Daily Digest 9/7 - Natural Gas Wars, Links With China Bring 'Long-Term Pain'
Even though Italy has implemented a vast array of austerity measures, the debt of the Italian government continues to explode.
Why Elites Will Always Try To Protect Their Wealth (westcoastjan)
This is not, as you might think, a book bashing today's "one per cent," the group that the Occupy movement has fingered as the bogeymen of an increasingly unequal age. But perhaps it could be.
Popular streets such as Aghias Sofias (photo) have seen a succession of closures, at a rate, on this particular stretch, of 34.2 percent, according to data released on Thursday by the National Confederation of Greek Commerce (ESEE).
Trainers say that for veterans suffering mental disabilities such as PTSD or Traumatic Brain Injury (TBI), dogs can be trained to help avert panic attacks and wake them up as they enter a nightmare. The animals can be taught to remind veterans to take medications and alert them if they have left a burner lit on the stove.
Links with China bring 'long-term pain': study (westcoastjan)
"Those short-term gains very often create long-term pain in such a terrible way that I [have seen] the suffering of those people [who] were raking in new opportunities and then all of a sudden they dry out," Josephine Smart, economic anthropology professor at the University of Calgary and author of the report, said in an interview.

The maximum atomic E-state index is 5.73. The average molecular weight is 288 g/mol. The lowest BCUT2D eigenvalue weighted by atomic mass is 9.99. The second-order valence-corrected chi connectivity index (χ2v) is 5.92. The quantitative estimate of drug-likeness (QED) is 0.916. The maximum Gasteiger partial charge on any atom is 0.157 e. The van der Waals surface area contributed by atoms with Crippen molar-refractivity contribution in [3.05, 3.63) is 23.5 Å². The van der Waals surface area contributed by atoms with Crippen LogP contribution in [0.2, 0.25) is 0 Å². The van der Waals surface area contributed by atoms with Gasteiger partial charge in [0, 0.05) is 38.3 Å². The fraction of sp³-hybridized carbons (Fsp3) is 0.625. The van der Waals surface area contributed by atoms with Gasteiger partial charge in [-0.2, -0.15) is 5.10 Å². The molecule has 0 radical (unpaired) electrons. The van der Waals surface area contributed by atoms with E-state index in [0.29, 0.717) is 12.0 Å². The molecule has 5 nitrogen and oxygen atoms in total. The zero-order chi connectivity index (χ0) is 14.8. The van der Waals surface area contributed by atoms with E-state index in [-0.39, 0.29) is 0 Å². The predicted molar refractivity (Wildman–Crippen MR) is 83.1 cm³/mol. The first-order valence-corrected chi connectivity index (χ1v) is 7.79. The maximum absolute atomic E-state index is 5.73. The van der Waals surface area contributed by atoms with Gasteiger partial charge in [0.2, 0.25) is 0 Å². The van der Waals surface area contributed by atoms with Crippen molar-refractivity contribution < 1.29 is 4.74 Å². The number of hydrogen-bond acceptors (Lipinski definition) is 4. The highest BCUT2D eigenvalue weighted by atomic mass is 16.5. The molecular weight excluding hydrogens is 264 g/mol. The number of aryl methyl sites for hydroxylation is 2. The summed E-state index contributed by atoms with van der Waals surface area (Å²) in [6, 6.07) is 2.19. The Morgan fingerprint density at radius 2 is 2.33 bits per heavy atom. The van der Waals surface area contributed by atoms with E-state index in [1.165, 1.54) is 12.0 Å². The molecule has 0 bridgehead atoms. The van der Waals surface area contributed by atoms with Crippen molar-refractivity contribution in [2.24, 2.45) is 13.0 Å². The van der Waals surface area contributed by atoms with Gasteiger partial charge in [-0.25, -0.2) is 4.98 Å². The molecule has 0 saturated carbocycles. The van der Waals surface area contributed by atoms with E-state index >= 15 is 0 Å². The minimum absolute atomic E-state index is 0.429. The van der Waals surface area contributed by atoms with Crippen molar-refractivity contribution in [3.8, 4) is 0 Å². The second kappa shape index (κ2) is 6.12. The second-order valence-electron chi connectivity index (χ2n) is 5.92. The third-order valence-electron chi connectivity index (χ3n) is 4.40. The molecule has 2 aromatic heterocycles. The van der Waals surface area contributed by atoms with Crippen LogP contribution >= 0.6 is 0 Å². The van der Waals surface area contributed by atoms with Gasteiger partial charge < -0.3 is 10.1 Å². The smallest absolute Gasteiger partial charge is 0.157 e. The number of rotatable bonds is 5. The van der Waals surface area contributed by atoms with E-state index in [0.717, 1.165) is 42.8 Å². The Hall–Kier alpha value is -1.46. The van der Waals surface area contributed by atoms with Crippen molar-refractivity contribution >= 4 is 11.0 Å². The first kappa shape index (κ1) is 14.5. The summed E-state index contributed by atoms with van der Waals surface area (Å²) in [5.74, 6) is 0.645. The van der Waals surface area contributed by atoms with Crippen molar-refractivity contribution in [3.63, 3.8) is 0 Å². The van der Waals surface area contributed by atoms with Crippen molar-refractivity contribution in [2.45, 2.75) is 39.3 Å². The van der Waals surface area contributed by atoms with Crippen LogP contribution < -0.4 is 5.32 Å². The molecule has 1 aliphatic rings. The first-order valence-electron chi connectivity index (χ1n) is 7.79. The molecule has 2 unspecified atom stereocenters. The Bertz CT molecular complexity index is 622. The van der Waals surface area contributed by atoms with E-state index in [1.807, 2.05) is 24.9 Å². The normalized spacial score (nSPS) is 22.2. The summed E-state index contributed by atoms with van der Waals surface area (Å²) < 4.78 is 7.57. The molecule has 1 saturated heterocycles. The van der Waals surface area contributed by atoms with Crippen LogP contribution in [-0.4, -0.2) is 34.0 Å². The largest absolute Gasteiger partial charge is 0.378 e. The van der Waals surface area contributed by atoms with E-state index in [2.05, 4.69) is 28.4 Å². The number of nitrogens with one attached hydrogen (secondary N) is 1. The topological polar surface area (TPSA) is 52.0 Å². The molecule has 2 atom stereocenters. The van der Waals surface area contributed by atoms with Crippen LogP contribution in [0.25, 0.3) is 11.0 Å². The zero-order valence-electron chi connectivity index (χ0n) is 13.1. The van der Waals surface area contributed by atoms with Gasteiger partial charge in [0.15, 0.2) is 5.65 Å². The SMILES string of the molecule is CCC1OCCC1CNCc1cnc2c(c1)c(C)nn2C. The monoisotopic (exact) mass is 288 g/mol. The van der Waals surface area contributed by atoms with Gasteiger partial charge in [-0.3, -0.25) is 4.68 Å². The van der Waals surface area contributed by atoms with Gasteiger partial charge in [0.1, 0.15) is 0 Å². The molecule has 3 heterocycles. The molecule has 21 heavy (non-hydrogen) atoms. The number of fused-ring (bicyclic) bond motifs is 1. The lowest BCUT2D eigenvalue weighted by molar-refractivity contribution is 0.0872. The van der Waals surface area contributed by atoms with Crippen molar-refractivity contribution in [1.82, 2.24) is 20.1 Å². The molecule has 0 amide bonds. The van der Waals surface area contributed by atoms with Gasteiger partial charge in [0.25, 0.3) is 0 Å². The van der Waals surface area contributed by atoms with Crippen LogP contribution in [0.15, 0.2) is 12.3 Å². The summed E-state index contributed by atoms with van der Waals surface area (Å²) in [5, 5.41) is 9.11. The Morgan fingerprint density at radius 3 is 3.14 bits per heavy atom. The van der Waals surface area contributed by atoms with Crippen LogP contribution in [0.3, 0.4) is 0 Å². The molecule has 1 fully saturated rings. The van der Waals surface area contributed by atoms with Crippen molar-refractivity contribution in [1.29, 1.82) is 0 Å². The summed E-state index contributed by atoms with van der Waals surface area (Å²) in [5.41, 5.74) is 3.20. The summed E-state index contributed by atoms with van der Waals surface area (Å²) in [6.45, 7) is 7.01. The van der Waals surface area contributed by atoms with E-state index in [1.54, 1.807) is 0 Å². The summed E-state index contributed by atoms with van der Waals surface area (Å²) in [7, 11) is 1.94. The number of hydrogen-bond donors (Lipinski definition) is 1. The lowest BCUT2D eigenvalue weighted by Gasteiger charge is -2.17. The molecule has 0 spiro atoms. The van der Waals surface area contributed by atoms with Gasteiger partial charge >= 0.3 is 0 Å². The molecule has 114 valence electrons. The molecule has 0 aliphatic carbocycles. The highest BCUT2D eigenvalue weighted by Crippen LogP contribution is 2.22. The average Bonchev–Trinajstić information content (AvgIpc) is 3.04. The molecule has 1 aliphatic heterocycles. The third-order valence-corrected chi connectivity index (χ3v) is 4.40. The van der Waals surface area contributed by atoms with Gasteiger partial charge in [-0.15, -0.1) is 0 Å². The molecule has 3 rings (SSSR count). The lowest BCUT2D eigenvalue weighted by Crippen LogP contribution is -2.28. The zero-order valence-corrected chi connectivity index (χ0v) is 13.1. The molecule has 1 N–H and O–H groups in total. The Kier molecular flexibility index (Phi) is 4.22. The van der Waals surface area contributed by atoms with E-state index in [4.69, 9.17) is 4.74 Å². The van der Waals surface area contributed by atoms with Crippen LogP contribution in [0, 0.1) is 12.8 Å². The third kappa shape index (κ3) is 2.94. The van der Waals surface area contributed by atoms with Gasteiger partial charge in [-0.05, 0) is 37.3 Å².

It’s those tankers that are, in many ways, responsible for the problems Chevron is having. The refinery’s scramble for oil is perhaps the single best indication of the tremendous shift under way in the oil patch, as oil companies rapidly move to seize new export markets that pay higher prices for crude.
Competitors include Russia’s number two, Novatek, and Norway—the second largest natural gas exporter in the world. So, in April, Gazprom had to lower its European sales guidance for 2012. Its market share in Europe was 27% last year, and it’s shooting for 30% by 2020, but if the US shale-gas boom ever infects Europe, those plans would become a pipedream—and if the high-profit sales from Europe tapered off further, it would have to raise prices at home, a political nightmare. Hence its fight by hook or crook against shale gas in France.
That thirst is helping to drive an explosion of oil production here, but it is also complicating the long and emotional struggle over who drinks and who does not in the arid and fast-growing West. Farmers and environmental activists say they are worried that deep-pocketed energy companies will have purchase on increasingly scarce water supplies as they drill deep new wells that use the technique of hydraulic fracturing.
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